THINK Contributor

eROI: It’s time to take the YOU out of user experience

By , April 27, 2017

We’re digital professionals. We’re supposed to have opinions. How can we prevent our unconscious biases from leaking into the user experience?

When working in UX, it can be really difficult to define who the user is, especially with stakeholders who have their own experiences as users. So how do you navigate all these different points of view while trying to create a great product that works so effectively, users won’t even notice?

Unconscious bias in user experience 

Let’s first define who exactly “people” are. When applying this to a UX-heavy product, we can define these three key players: colleagues, clients and users. Within the first two groups, problems can arise when people confuse their personal preferences with those of the user. This problem is identified as unconscious bias, one of the biggest hurdles in creating great UX.

Unconscious bias is used often when speaking about diversity, but it’s just as applicable to UX. In Unconscious Bias—Making Millions From Theory, management consultant and business psychologist Sylvana Storey defines unconscious bias as “refer[ing] to a bias that happens automatically, is outside of our control and is triggered by our brain making quick judgments and assessments of people and situations, influenced by our background, cultural environment and personal experiences.” This bias can show up when team members offer feedback based on their own personal tastes; when clients don’t delineate the line between themselves and their actual users; and with the end user who, not matter how much research we may do, are the ultimate litmus test of whether or not we did our job correctly.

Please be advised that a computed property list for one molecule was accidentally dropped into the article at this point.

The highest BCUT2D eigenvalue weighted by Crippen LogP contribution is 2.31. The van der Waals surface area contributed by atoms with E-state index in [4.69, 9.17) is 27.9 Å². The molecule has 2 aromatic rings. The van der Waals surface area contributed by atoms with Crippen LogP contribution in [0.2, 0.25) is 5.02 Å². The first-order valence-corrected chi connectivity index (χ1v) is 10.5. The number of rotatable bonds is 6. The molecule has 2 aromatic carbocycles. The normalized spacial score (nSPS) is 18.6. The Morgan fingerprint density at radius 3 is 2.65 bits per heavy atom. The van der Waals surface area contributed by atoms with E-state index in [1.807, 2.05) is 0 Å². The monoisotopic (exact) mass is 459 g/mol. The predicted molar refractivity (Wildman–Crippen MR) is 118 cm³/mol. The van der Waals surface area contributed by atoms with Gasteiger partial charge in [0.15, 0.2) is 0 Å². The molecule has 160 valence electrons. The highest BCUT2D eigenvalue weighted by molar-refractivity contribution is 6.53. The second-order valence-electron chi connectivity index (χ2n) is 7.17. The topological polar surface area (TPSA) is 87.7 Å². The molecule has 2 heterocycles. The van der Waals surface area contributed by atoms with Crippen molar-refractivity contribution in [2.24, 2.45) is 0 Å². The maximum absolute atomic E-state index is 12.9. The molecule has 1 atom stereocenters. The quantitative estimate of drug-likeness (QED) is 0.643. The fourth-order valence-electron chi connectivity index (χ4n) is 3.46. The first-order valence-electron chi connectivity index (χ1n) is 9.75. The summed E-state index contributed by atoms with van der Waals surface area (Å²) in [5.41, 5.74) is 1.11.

But what we all need to remember is that we’re part of the “people” problem as well. Overcoming these biases can be difficult, but it is our job as UX professionals to navigate bias to the best of our abilities — through education and best practices — while making users our highest priority in decisions about our end product.

Wireframing as a test kitchen

The intent of a wireframe can vary depending on your digital end product — email wireframes are about content hierarchy; multi-page website wireframes flesh out user journeys and the overall experience. But wireframes can become the MVP of the UX process, by serving as a virtual America’s Test Kitchen for all your project stakeholders. Like test cooks and editors who try to blow up a recipe to help home cooks recreate foolproof dishes, wireframing can serve as the lab or testing ground for your digital product.

Often, the wireframing process can get condensed or misinterpreted as a client deliverable or precursor to your comps. But by approaching wireframes intentionally, you can help solve the “people” problem. Wireframing can help UX professionals “make sure that everyone on the team, from product managers to customer support, understands their role in improving the user’s experience and how crucial that is for the business.” That way, once your digital product is ready for the design process, your stakeholders should all align on the best UX. And when your brilliant creation finally reaches your user — fingers crossed! — it’ll work so well, they won’t even notice.

Aimee Reed is Senior Visual Designer at eROI.  eROI is is an award winning full-service digital marketing agency specializing in email marketing, strategy, web design, development and social media.

Please note that DISQUS operates this forum. When you sign in to comment, IBM will provide your email, first name and last name to DISQUS. That information, along with your comments, will be governed by DISQUS’ privacy policy. By commenting, you are accepting the IBM commenting guidelines and the DISQUS terms of service.